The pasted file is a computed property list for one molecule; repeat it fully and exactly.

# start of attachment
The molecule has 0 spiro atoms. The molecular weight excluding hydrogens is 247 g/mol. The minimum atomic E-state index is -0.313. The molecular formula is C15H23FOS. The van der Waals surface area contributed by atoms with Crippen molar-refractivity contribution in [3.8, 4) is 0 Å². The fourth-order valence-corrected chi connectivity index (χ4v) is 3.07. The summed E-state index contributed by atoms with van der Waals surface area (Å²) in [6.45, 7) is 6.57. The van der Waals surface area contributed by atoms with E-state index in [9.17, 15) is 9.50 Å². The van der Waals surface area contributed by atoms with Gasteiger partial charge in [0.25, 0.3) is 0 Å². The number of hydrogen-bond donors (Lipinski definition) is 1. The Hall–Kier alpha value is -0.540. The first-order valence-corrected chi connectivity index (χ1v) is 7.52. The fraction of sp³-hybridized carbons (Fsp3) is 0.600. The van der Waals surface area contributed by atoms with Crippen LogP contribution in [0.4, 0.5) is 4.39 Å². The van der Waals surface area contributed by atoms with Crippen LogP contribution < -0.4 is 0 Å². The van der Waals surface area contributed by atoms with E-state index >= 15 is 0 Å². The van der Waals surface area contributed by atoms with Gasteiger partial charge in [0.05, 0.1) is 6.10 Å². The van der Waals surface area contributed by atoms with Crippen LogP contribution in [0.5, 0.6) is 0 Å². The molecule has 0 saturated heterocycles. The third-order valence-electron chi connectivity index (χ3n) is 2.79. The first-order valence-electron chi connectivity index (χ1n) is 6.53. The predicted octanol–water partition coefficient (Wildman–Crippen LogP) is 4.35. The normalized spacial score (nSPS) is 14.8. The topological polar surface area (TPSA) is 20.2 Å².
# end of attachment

The molecule has 0 spiro atoms. The molecular weight excluding hydrogens is 247 g/mol. The minimum atomic E-state index is -0.313. The molecular formula is C15H23FOS. The van der Waals surface area contributed by atoms with Crippen molar-refractivity contribution in [3.8, 4) is 0 Å². The fourth-order valence-corrected chi connectivity index (χ4v) is 3.07. The summed E-state index contributed by atoms with van der Waals surface area (Å²) in [6.45, 7) is 6.57. The van der Waals surface area contributed by atoms with E-state index in [9.17, 15) is 9.50 Å². The van der Waals surface area contributed by atoms with Gasteiger partial charge in [0.25, 0.3) is 0 Å². The number of hydrogen-bond donors (Lipinski definition) is 1. The Hall–Kier alpha value is -0.540. The first-order valence-corrected chi connectivity index (χ1v) is 7.52. The fraction of sp³-hybridized carbons (Fsp3) is 0.600. The van der Waals surface area contributed by atoms with Crippen LogP contribution in [0.4, 0.5) is 4.39 Å². The van der Waals surface area contributed by atoms with Crippen LogP contribution < -0.4 is 0 Å². The van der Waals surface area contributed by atoms with E-state index >= 15 is 0 Å². The van der Waals surface area contributed by atoms with Gasteiger partial charge in [0.05, 0.1) is 6.10 Å². The van der Waals surface area contributed by atoms with Crippen LogP contribution in [0.5, 0.6) is 0 Å². The molecule has 0 saturated heterocycles. The third-order valence-electron chi connectivity index (χ3n) is 2.79. The first-order valence-electron chi connectivity index (χ1n) is 6.53. The predicted octanol–water partition coefficient (Wildman–Crippen LogP) is 4.35. The normalized spacial score (nSPS) is 14.8. The topological polar surface area (TPSA) is 20.2 Å².